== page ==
Update: Some are asking about how South Asians relate to Europeans in the context of East Asians. This is not a trivial question because the slight majority of South Asian mtDNA lineages cluster with those of East as opposed to West Eurasia. But in regards to total genome content I think Li et. al. are close to the mark when they looked at the HGDP populations. The only really representative South Asian population are Sindhis, the other groups are relatively marginal or atypical. But, Sindhis are probably genetically interchangeable with the Punjabi sample which was included above, so I think I can fairly assume that the other populations wouldn’t be much further than where I approximately placed them.
Also, just a note, the outliers for Central and South Asians are the Hazaras and Makranis. These are two groups with known East Asian and African ancestry respectively.

  • Justin Loe

    My impression is that Indians are closer to Europeans than they are to Chinese, for instance.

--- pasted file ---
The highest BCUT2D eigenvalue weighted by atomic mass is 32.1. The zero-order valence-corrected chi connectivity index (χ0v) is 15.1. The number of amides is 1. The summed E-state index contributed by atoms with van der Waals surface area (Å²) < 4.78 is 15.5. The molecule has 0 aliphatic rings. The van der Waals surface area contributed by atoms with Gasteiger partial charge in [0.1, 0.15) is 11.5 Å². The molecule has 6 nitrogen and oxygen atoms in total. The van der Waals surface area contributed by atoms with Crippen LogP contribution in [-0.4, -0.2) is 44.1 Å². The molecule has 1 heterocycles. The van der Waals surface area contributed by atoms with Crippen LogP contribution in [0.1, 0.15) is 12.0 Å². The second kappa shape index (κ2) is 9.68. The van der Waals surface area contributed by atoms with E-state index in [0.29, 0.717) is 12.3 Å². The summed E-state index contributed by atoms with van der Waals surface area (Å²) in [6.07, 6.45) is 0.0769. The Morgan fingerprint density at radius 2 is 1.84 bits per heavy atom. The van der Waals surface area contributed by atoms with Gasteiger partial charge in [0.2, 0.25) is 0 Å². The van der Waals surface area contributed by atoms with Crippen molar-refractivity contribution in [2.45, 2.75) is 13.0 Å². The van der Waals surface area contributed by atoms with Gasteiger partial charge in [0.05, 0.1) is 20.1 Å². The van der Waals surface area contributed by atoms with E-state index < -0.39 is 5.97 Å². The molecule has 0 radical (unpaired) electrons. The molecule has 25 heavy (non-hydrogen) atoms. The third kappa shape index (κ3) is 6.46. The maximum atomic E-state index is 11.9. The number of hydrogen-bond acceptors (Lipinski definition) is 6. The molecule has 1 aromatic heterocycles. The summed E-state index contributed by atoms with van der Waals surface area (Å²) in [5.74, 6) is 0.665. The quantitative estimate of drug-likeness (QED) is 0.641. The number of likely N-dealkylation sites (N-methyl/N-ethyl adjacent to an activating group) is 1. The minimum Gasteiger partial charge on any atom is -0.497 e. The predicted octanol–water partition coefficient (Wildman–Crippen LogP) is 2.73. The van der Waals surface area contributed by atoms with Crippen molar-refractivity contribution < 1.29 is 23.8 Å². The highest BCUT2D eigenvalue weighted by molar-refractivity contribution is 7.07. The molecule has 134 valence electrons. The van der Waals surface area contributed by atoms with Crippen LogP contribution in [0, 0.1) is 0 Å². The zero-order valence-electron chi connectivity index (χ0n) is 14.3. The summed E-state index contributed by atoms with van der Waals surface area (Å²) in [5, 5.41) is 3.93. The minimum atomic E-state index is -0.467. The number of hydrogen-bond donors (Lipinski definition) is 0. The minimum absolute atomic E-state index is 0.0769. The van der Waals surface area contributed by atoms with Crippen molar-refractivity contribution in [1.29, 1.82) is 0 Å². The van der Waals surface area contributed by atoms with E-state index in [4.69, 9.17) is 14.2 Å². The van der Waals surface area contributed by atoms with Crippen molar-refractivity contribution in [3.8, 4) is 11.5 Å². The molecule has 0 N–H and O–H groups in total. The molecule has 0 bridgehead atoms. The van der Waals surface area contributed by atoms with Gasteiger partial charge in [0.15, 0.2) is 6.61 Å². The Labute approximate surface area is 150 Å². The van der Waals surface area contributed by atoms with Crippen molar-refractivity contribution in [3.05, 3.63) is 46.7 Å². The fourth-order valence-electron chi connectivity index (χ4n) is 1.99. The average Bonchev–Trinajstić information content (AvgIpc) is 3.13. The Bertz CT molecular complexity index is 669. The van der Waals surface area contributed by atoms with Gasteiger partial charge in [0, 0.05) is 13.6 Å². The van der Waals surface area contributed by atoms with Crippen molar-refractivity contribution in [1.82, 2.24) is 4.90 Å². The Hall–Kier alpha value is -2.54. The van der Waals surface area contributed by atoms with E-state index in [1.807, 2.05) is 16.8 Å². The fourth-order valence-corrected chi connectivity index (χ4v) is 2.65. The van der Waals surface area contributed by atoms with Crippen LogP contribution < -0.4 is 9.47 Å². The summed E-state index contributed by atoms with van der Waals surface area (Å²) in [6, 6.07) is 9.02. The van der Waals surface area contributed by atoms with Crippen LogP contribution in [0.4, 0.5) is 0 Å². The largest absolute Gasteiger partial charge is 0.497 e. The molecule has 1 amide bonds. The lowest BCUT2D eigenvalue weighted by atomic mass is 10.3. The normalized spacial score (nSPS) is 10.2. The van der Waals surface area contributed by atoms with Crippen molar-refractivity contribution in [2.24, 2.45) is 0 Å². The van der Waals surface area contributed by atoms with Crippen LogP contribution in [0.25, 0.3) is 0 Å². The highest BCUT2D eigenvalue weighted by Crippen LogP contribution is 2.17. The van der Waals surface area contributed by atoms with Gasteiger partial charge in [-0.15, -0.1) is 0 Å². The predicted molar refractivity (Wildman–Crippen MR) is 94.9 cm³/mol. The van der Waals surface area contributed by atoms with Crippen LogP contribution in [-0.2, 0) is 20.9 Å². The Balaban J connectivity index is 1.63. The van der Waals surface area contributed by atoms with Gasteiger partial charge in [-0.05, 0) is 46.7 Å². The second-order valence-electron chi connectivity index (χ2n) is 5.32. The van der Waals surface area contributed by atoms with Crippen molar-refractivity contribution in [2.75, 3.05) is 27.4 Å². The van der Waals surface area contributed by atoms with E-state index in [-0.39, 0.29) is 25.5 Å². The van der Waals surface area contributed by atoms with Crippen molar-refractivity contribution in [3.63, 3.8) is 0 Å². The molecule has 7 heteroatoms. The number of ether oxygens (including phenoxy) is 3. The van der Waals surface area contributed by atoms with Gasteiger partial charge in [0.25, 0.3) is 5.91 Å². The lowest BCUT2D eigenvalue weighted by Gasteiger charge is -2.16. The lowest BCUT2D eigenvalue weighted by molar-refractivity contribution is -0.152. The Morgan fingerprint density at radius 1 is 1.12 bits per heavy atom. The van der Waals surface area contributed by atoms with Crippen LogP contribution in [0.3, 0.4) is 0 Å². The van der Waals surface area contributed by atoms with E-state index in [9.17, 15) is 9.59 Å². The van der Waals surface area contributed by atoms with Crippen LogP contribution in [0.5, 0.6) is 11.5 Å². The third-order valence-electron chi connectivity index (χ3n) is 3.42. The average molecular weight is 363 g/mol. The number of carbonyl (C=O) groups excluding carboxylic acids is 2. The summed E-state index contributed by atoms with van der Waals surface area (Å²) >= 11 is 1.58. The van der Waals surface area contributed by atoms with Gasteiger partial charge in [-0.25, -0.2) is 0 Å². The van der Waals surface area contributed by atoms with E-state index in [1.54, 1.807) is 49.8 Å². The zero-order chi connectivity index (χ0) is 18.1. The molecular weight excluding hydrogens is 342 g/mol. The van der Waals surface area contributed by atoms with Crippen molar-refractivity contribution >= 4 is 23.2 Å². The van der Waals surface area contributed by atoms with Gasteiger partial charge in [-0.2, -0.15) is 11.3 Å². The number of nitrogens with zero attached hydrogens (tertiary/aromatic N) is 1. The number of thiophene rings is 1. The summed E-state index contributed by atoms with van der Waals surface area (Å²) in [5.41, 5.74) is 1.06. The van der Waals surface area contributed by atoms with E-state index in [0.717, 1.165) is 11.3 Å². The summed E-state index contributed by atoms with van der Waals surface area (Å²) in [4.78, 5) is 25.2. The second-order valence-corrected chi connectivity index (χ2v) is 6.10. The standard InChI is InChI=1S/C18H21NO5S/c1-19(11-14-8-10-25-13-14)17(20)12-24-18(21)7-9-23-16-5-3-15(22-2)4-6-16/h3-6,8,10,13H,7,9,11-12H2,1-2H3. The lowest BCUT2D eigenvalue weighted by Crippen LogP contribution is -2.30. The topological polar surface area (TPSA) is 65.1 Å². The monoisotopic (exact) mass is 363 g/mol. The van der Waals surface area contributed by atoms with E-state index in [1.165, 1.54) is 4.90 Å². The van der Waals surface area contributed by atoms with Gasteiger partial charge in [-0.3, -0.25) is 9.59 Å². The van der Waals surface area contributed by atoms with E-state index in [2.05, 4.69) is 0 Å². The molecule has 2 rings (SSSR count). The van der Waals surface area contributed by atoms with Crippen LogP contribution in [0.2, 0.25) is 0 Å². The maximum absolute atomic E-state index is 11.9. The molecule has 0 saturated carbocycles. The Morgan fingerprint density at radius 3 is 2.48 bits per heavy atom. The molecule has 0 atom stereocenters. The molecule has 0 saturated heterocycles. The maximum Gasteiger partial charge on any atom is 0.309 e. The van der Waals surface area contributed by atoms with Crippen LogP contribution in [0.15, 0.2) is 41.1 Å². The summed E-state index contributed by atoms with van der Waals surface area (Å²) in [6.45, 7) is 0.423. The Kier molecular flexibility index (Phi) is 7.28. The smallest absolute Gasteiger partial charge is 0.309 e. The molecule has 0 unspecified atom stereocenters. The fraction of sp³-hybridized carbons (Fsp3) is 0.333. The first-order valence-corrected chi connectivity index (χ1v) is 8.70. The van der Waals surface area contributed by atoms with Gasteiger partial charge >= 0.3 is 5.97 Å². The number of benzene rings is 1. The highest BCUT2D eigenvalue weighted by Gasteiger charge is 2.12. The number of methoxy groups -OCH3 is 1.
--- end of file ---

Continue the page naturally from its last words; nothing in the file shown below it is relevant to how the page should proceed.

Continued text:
I set up an account with 23andME and had my genome test done there. They have an autosomal map arranged by the major continental populations and I fall unsurprisingly within the European cluster.
    223andme also has fairly good coverage of India, with the following samples: Burusho, Pathan, Sindhi, Balochi, Brahui, and Makrani.

  • Shnugi

    You should do one of how closely East Asians are related to South Asians

  • deadpost

    The last graph seems to validate the classical three races of anthropology as distinct clusters, doesn’t it?

  • http://changelog.ca/ Charles Iliya Krempeaux

    Would it be a fair interpretation of the last map — the map with samples for Africa, Middle_East, Europe, C_S_Asia, Oceania, and America — to say that Europe has some “East Asian” admixture, given that the European sample spikes towards the “East Asian” clusters?
    Or is something like that just due to genetic drift?
    (Because it seems to be similar to how the Middle_East cluster spikes towards the African cluster.)

  • http://scienceblogs.com/gnxp razib

    there’s historically attested african admixture in middle eastern groups relatively recently due to the slave trade (as evidenced by mtDNA which is found in muslims, but not xtians or jews, in that region). but for europeans i think the most plausible explanation is that there is a geographical cline. browns are between middle easterners and europeans. no surprise, middle easterners are in the middle. geography is important. history is secondary, though not trivial.